NEW DELHI: A mutated strain of SARS-CoV-2, originated in Spanish farm workers, is suspected to be behind the second wave of covid-19 infections in Europe. A study done by University of Basel, Switzerland, and University of Valencia in Spain and published in a scientific journal, that is yet to be peer reviewed, has found that a variant of SARS-CoV-2 emerged in early summer of 2020, presumably in Spain, and has since spread to multiple European countries.
First observed in Spain in June, the mutation has been at frequencies above 40% since July. Outside of Spain, the frequency of this variant has increased from very low values prior to 15 July to 40-70% in Switzerland, Ireland, and the UK in September. It is also prevalent in Norway, Latvia, the Netherlands, and France, the study said.
Scientists have said that this variant rose in frequency in multiple countries and have indicated that the rise in frequency could also be due to epidemiological factors. The scientists have said travel may also be a reason for the spread. “The cluster we describe here – 20A.EU1– was dispersed across Europe by travelers to and from Spain and repeated imports might be sufficient to explain the rapid rise in frequency and the displacement of other variants,” the author said in the study.
“On the other hand, we observe a consistent and rapid growth of this variant in multiple countries and its frequency is above 50% in some localities. In countries where more than one introduction (of returning tourists) has occurred, it appears that multiple introductions have expanded. Its frequency in the UK has continued to increase even after quarantine-free travel was discontinued and the main summer travel period ended,” the study said.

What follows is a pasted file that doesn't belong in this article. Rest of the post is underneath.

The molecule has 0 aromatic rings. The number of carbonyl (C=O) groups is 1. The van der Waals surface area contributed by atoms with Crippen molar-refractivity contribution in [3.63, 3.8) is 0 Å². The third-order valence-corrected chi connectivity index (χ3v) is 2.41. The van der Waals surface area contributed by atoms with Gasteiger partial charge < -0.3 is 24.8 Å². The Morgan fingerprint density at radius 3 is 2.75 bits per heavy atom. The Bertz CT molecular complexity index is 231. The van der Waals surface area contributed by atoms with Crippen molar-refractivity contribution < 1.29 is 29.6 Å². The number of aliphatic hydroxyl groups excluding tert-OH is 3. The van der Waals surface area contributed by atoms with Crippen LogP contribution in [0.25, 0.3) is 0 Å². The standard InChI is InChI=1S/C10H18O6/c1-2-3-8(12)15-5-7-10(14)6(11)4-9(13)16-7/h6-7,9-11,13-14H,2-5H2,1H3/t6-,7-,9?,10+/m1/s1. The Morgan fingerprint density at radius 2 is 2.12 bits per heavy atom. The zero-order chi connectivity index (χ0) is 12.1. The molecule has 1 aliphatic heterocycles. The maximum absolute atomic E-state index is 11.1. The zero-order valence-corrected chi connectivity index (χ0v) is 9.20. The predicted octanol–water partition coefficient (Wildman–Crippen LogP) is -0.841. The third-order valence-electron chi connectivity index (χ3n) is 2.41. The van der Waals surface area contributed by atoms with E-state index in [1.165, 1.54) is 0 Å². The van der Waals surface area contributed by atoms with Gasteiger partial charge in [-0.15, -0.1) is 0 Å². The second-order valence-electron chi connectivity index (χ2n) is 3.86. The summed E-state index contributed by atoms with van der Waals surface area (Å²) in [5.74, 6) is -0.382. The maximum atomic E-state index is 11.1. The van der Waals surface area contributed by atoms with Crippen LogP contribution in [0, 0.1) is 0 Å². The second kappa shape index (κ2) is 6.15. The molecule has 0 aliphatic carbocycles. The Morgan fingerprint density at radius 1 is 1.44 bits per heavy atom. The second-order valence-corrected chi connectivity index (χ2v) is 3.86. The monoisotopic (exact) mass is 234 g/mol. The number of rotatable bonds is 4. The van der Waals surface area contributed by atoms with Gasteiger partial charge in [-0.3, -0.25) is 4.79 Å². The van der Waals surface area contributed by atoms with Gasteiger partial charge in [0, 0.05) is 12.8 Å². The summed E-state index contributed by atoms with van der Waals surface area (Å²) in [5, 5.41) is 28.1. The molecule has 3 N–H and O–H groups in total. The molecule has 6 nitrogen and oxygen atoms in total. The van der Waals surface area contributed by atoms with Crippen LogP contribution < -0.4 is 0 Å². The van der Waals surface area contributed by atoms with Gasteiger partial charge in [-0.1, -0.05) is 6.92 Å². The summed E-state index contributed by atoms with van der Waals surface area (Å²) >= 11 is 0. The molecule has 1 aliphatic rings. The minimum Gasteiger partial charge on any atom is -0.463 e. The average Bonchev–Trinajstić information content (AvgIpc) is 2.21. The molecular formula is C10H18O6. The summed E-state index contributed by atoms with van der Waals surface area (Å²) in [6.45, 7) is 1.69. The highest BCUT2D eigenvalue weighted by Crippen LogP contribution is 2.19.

However, this acceleration of transmission also coincided with the arrival of fall and seasonal factors are an alternative or compounding explanation. The strain’s observed introduction and rise in prevalence in multiple countries, the scientists in the study said, implies that the summer travel guidelines and restrictions were generally not sufficient to prevent onward transmission of introductions.
“While long-term travel restrictions and border closures are not tenable or desirable, identifying better ways to reduce the risk of introducing variants, and ensuring that those which are introduced do not go on to spread widely, will help countries maintain often hard-won low levels of SARS-CoV-2 transmission,” the study said.
The study comes at a time when India has opened up its economy under Unlock 5 and lifted all travel restrictions across states. This is also the festival season for the country and the approach of the winter season.
The Indian Council of Medical Research (ICMR) is tracking transmission in the country for mutations. Union health minister Harsh Vardhan recently said government scientists have not found any significant mutation in the virus circulating in India.
Public health experts, however, have warned that India needs to be cautious.
“At a time when covid-19 positive cases are rising in some parts of the country and people are not following public health safety guidelines diligently, even mutated versions of the virus can become the cause of a large number of infections. We must be very careful during the upcoming festivals and adhere to public health and safety guidelines by all means,” said Dr Gyan Bharti, Pulmonologist at Columbia Asia Hospital, Ghaziabad, Uttar Pradesh.